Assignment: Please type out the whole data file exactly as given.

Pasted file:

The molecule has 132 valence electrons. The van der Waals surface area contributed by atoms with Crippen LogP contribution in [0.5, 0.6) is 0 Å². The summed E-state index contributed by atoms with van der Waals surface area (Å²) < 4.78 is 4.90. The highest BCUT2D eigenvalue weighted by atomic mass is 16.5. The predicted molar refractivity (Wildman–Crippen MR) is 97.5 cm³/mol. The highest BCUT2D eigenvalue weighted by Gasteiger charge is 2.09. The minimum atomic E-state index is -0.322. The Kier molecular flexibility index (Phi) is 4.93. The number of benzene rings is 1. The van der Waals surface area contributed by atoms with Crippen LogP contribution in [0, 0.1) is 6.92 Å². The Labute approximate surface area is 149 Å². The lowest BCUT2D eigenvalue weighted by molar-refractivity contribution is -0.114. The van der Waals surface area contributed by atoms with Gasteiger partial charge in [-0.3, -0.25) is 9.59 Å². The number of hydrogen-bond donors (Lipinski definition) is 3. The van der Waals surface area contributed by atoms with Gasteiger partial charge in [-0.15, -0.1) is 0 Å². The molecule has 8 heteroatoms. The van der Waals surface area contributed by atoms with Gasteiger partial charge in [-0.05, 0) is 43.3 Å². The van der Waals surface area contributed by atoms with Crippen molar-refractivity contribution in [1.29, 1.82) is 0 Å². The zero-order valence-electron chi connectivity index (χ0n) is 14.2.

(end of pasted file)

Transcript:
The molecule has 132 valence electrons. The van der Waals surface area contributed by atoms with Crippen LogP contribution in [0.5, 0.6) is 0 Å². The summed E-state index contributed by atoms with van der Waals surface area (Å²) < 4.78 is 4.90. The highest BCUT2D eigenvalue weighted by atomic mass is 16.5. The predicted molar refractivity (Wildman–Crippen MR) is 97.5 cm³/mol. The highest BCUT2D eigenvalue weighted by Gasteiger charge is 2.09. The minimum atomic E-state index is -0.322. The Kier molecular flexibility index (Phi) is 4.93. The number of benzene rings is 1. The van der Waals surface area contributed by atoms with Crippen LogP contribution in [0, 0.1) is 6.92 Å². The Labute approximate surface area is 149 Å². The lowest BCUT2D eigenvalue weighted by molar-refractivity contribution is -0.114. The van der Waals surface area contributed by atoms with Gasteiger partial charge in [-0.3, -0.25) is 9.59 Å². The number of hydrogen-bond donors (Lipinski definition) is 3. The van der Waals surface area contributed by atoms with Gasteiger partial charge in [-0.15, -0.1) is 0 Å². The molecule has 8 heteroatoms. The van der Waals surface area contributed by atoms with Gasteiger partial charge in [-0.05, 0) is 43.3 Å². The van der Waals surface area contributed by atoms with Crippen molar-refractivity contribution in [1.29, 1.82) is 0 Å². The zero-order valence-electron chi connectivity index (χ0n) is 14.2.